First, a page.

1922 - William Gaddis (novelist: The Recognitions, JR, Carpenter’s Gothic, A Frolic of His Own; died Dec 18, 1998)

1922 - Rose Lee Maphis (entertainer: half of the team: Mr. and Mrs. Country Music with husband Joe; Hee Haw regular)

1932 - Inga Swenson (actress: The Miracle Worker, Advise and Consent, North and South TV miniseries)

1934 - Ed Flanders (Emmy Award-winning actor: St. Elsewhere [1982-83]; A Moon for the Misgotten, True Confessions, Bye Bye Love, Eleanor and Franklin, The Pursuit of D.B. Cooper; died Feb 22, 1995)

1934 - Tom Jarriel (newscaster: ABC News, 20/20)

1936 - Mary Tyler Moore (Emmy Award-winning actress: The Mary Tyler Moore Show [1972-1973, 1973-1974, 1975-1976], Stolen Babies [1992-1993]; The Dick Van Dyke Show, Thoroughly Modern Millie, Ordinary People; her legs starred on Richard Diamond, Private Eye; started in TV as ‘Happy Hotpoint’ [Hotpoint Appliance elf: 1955]; died Jan 25, 2017)

1936 - Ray Nitschke (Pro Football Hall of Famer: Green Bay Packers LB: All-Pro [1964-66]; MVP in 1962 NFL Championship; died Mar 8, 1998)

1938 - Jon Voight (actor: Midnight Cowboy, Deliverance, The Odessa File, The Tin Soldier, Mission: Impossible, Enemy of the State, Pearl Harbor)

1941 - Ray Thomas (musician: flute, saxophone, harmonica, singer: group: The Moody Blues: Nights in White Satin, LPs: In Search of the Lost Chord, On the Threshold of a Dream, To Our Children’s Children’s Children, A Question of Balance, Every Good Boy Deserves Favor, Seventh Sojourn, Moving Mountains, Other Side of Life, Sur la Mer; died Jan 4, 2017)

1946 - Marianne Faithfull (singer: As Tears Go By, Summer Nights; actress: I’ll Never Forget Whatsisname)

1947 - Ted Danson (Emmy Award-winning actor: Cheers [1989-1990 and 1992-1993]; Three Men and a Baby, The Onion Field, Gulliver’s Travels, Becker, Curb Your Enthusiasm)

1951 - Yvonne Elliman (actress, singer: Jesus Christ Superstar: I Don’t Know How to Love Him, If I Can’t Have You; joined Eric Clapton in his 1974 comeback tour)

1952 - Gelsey Kirkland (dancer: ballerina, author: The Little Ballerina and Her Dancing Horse, Dancing on My Grave: An Autobiography, Shape of Love)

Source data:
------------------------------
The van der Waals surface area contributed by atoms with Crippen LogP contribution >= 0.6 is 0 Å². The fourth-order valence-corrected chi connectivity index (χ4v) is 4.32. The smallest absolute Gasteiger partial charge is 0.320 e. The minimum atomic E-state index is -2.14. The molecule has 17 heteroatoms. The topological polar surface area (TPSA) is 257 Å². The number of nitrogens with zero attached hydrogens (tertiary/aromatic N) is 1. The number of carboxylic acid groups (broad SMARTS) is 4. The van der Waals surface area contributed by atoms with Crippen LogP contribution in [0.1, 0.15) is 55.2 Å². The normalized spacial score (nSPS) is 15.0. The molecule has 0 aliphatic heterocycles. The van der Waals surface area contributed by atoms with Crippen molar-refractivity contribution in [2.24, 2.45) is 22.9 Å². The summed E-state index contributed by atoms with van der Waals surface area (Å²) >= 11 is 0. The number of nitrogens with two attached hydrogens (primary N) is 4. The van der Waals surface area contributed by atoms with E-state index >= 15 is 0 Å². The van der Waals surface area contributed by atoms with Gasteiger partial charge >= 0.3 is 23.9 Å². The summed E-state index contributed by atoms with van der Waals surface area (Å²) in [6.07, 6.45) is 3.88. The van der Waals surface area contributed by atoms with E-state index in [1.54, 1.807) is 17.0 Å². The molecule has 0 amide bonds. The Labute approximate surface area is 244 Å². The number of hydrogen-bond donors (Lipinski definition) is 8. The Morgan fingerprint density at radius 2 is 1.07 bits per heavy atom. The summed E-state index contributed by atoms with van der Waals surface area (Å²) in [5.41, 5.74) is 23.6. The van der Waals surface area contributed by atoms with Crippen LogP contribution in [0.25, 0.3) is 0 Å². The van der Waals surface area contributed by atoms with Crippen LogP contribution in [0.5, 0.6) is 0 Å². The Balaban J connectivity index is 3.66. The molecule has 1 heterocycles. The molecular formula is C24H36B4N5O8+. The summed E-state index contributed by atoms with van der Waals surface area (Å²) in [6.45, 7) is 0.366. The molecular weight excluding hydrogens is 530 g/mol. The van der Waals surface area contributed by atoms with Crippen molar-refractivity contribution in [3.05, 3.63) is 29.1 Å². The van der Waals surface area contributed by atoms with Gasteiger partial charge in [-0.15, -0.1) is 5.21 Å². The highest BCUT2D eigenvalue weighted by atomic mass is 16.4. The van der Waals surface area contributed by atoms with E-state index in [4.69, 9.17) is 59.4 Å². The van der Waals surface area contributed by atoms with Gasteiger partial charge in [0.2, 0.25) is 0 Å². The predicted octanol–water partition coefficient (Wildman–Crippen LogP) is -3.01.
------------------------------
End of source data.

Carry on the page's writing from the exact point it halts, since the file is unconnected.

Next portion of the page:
1959 - Paula Poundstone (actress, comedienne: The Paula Poundstone Show, Hollywood Squares, To Tell the Truth)

1961 - Mark Day (musician: guitar: group: Happy Mondays)

1972 - Jude Law (actor: The Talented Mr. Ripley, Gattaca, Midnight in the Garden of Good and Evil, Enemy at the Gates, Artificial Intelligence: AI)

Those Were the Days: Current Issues

Chart Toppers - December 29
The Thing - Phil Harris
Tennessee Waltz - Patti Page
Nevertheless - Jack Denny
If You’ve Got the Money Honey I’ve Got the Time - Lefty Frizzell

The Chipmunk Song - The Chipmunks
One Night - Elvis Presley
Lonesome Town - Ricky Nelson
City Lights - Ray Price

Winchester Cathedral - The New Vaudeville Band
I’m a Believer - The Monkees
That’s Life - Frank Sinatra
There Goes My Everything - Jack Greene

Angie Baby - Helen Reddy
Lucy in the Sky with Diamonds - Elton John
You’re the First, the Last, My Everything - Barry White
What a Man, My Man Is - Lynn Anderson

Maneater - Daryl Hall & John Oates
The Girl is Mine - Michael Jackson/Paul McCartney
Dirty Laundry - Don Henley
Wild and Blue - John Anderson

Because I Love You (The Postman Song) - Stevie B
Justify My Love - Madonna
Impulsive - Wilson Phillips
I’ve Come to Expect It from You - George Strait

Those were the days, my friend. We thought they’d never end...

Comments/Corrections: TWtDfix@440fun.com

Written and edited by Carol Williams and John Williams
Produced by John Williams

Those Were the Days, the Today in History feature
from 440 International